Kanu Behl’s film Titli is an impressive debut that is far from what one might expect from the Indian cinema – this is a description that is too often used as problematically dismissive of the nation’s wider, rich cinematic heritage, but here I mean that it is that its influences seem to come from elsewhere. The film is particularly reminiscient of Italian neorealism (especially the later grittier, more violent interpretations such as early Pasolini) and the films of Iranian director Asghar Farhadi – of complex, impossible moral situations between a series of intermingled characters all of whom have conflicting priorities and crises, yet these come together in a film very concerned particularly with the state of India in the modern world, which the film expresses narratively and visually.
The titular Titli (Shashank Arora) is the youngest of three brothers in a violent, criminal gender-inverse Cinderella tale; desperate to escape the oppressive family he’s been raised into, particularly the psychopathic violent tendencies of his eldest brother Vikram (played with striking menace by Ranvir Shorey) and his enabling mediator middle brother Baawla(Amit Sial) as well as their widower father. Behl shows a great grasp of filmmaking by supporting Titli’s experience and the family dynamics visually – scenes in the household are tightly constricted and claustrophobic, with underlying currents of violence and terror building to pressure points where they explode out in shocking moments. Particularly effective is the continual framing of the father – mostly wordless, but continually just in frame, through doorways and windows in the background with silent complicity overseeing Vikram’s tyrannical dominion – alternatively emasculated and empowered by this, it means later scenes with him are of particular interest. Vikram is the film’s most fascinating character – irredeemable, but not one-dimensional, his impotence at controlling his family and espousing traditional forms of masculinity drive him to his continual outbursts. Tellingly, however, are his silent responses to two of the most affronting experiences toward him – his battered wife filing for divorce, and the unspoken understanding that Baawla is engaged in a homosexual relationship – which best express Vikram’s sense of masculinity against a rapidly changing contemporary India, and the unconquerable frustration and devastation this brings him.
When Titli is caught in a scheme to escape the family, the brothers arrange a marriage with Neelu (Shivani Raghuvanshi) as means of further supporting the family and keeping a proverbial ball and chain around him. Although an independent and determined woman, she is horrified at her first insight into the brothers’ activities, where a car salesman is gruesomely murdered in front of her as part of a heist. Titli and Neelu don’t get along (in one of the most memorable and uncomfortable scenes in the film, she refuses to give in to Titli’ aggressive attempts at seduction on their wedding night) but eventually come to an understanding – Neelu has a rich (albeit married) lover who she plans to marry. If Titli can protect her until her lover’s divorce comes through, she will give him the money he needs to escape. Though at the same time, Titli begins to realise his own violent tendencies and barely suppressed rage, and at times is indistinguishable from his brother. This thematic thread is one we saw tackled unsuccessfully at the Festival already with Aoyama’s Backwater, and it’s more convincing here through Arora’s performance, even if it problematically gets forgotten toward the end.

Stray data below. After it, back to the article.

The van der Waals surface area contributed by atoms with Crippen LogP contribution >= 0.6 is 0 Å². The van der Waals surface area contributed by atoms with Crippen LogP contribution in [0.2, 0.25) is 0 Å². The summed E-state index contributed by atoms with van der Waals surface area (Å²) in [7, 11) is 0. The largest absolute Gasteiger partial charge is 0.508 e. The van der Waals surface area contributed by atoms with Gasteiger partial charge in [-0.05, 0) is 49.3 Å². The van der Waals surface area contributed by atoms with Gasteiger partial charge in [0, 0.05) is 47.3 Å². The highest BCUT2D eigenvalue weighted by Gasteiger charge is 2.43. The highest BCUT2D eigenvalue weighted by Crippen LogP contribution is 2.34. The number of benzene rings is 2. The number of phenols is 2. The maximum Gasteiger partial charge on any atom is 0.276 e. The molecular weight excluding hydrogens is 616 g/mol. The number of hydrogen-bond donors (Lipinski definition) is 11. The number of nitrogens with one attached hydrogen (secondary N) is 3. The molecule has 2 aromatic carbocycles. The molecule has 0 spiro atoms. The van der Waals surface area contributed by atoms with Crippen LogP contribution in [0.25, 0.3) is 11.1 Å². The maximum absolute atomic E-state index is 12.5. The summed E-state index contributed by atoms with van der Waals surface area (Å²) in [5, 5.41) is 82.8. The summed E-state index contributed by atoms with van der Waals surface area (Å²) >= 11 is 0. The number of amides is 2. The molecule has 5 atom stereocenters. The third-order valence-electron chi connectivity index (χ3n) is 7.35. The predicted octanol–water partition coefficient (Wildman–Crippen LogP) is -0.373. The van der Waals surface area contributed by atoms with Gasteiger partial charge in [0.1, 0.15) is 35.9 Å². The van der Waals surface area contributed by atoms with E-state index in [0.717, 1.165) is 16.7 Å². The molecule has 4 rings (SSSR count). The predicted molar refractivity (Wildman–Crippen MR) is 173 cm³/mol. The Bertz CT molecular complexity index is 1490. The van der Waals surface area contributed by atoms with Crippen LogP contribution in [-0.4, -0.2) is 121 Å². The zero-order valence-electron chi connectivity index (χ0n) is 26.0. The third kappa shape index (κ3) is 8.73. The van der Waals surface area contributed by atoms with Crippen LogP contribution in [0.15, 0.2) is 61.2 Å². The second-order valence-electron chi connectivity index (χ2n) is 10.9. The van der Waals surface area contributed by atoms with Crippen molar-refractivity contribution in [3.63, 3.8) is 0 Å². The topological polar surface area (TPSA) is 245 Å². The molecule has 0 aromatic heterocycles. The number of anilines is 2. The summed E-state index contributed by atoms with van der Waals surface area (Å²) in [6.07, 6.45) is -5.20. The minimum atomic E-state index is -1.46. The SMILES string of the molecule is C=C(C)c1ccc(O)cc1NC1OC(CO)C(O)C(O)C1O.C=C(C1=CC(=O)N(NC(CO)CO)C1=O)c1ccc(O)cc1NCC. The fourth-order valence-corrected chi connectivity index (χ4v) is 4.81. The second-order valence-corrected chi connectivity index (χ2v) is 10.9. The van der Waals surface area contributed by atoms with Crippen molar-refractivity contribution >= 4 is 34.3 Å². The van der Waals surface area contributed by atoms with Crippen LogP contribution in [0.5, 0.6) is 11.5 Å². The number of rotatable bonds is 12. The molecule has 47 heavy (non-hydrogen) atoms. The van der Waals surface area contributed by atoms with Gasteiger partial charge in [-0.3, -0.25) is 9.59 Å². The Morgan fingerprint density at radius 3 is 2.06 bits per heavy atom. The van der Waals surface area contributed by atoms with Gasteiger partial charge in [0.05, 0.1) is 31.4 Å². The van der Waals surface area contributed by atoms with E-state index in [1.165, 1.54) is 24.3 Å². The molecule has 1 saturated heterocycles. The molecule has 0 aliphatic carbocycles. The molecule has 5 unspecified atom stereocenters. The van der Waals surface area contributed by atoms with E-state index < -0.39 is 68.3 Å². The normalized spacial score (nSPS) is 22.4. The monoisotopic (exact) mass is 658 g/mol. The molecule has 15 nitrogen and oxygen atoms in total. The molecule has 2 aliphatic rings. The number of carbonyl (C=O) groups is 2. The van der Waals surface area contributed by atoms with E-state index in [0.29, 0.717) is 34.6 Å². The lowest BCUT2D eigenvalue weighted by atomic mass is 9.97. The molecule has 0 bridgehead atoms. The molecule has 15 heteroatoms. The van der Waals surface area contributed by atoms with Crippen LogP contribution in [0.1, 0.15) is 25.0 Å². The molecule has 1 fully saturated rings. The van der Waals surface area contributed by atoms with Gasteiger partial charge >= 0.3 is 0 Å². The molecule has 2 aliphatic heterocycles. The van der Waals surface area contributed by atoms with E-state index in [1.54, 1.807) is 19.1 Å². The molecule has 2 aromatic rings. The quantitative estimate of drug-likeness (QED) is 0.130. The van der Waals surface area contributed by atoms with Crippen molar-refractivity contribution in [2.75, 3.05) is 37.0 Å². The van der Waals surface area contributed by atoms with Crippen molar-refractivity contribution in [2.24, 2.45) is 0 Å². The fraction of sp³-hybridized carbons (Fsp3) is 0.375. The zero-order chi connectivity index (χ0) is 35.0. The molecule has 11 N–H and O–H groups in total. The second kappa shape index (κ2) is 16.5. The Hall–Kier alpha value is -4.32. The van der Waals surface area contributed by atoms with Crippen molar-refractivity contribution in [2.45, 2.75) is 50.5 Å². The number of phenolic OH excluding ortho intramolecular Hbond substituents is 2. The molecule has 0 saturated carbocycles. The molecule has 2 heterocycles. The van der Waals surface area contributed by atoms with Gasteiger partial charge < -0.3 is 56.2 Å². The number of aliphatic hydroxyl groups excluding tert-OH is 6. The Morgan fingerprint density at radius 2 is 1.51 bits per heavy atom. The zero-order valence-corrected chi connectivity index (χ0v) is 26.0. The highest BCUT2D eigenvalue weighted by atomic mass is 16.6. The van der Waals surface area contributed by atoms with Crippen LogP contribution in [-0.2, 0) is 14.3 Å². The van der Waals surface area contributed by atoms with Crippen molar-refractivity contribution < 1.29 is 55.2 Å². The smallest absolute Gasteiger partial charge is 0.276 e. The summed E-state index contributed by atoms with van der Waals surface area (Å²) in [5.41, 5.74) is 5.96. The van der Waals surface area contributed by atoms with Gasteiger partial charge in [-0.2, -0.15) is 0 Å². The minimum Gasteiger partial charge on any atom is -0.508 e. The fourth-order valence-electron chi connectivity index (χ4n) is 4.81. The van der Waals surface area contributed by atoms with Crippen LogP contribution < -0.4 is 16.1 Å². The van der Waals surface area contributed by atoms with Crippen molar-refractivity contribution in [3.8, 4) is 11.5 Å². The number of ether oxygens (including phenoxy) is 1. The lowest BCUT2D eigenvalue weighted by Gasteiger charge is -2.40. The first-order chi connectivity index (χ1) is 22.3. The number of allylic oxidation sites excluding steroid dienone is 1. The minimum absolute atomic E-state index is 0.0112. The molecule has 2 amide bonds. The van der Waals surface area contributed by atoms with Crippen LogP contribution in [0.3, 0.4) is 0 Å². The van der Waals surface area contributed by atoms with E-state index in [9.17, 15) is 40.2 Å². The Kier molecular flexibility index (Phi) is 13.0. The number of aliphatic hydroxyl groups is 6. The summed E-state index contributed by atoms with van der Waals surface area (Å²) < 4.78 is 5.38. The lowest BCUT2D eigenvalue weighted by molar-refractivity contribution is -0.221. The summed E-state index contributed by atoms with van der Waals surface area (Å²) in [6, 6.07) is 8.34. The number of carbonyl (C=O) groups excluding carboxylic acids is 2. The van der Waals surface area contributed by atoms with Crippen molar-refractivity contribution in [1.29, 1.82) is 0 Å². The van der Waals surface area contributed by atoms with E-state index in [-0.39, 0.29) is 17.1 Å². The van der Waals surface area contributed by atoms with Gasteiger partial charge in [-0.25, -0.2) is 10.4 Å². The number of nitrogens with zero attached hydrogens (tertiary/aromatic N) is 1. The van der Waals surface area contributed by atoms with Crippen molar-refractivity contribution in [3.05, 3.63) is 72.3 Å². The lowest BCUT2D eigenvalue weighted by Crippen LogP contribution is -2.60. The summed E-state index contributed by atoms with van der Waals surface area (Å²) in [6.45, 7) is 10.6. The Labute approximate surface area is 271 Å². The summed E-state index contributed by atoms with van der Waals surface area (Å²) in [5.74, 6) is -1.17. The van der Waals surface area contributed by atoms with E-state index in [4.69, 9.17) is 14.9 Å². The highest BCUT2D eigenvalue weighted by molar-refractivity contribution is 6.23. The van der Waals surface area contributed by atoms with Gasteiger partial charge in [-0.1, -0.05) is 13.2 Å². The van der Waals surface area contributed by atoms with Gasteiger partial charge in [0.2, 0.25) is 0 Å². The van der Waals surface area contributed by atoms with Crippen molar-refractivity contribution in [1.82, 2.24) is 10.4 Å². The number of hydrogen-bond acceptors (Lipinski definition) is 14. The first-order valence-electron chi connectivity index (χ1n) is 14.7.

From here the plot gets increasingly complicated in the Farhadi-esque tableaux of moral complexity and characters. Minor characters, fully formed and realised, become essential to the film – Vikram’s battered ex-wife and daughter, Neelu’s wealthy lover Prince, all with personal needs and demands in an India that Behl seems to present as not as concerned so much with caste as capital. Though this distinction may be negligible, it’s crucial to understanding a new India – money, rather than birth right, seems to be the key to Titli’s future, as his dream throughout the film is to invest in a mall parking lot, with all the associations that brings – generic, global capitalism.
Contrasted with the constricted, domestic hell of Titli’s home is the expansive city, with shots of characters on scooters moving freely, of an illusory freedom. It’s an important visual clue that in almost every establishing shot, massive construction work is unfolding. Scaffolding, parking lots and gigantic, developing skyscrapers (and it’s no coincidence that Neelu’s lover Prince is a developer of Western-style luxury apartments) constantly suggest an India In Flux (why this film wasn’t programmed in that strand for MIFF is anyone’s guess) – multi-million dollar developments and the promises they entail, with the clear irony that it won’t have any impact on the lives of regular citizens like Titli’s family, with no means of approaching or benefitting from this new India without the capital that only crime can bring.
There are plenty of other things to talk about that the film is interested in, if occasionally unsubtly (corruption at all levels of public service, etc) and it’s a rich film, if every now and then a little obvious in symbolism– Titli, Vikram and their father all cough in the mirror while brushing their teeth, bringing the aforementioned themes of shared characteristics to the forefront, and Titli’s name translates as ‘Butterfly’, a metaphor for his character which is just barely subverted enough to not completely come across as corny. But the film excels in the more subtle and rich moments of the characters and their surroundings – perfectly acted, and bursting with things to say, Titli is a gripping debut film that could mark the arrival of a significant new voice in world cinema.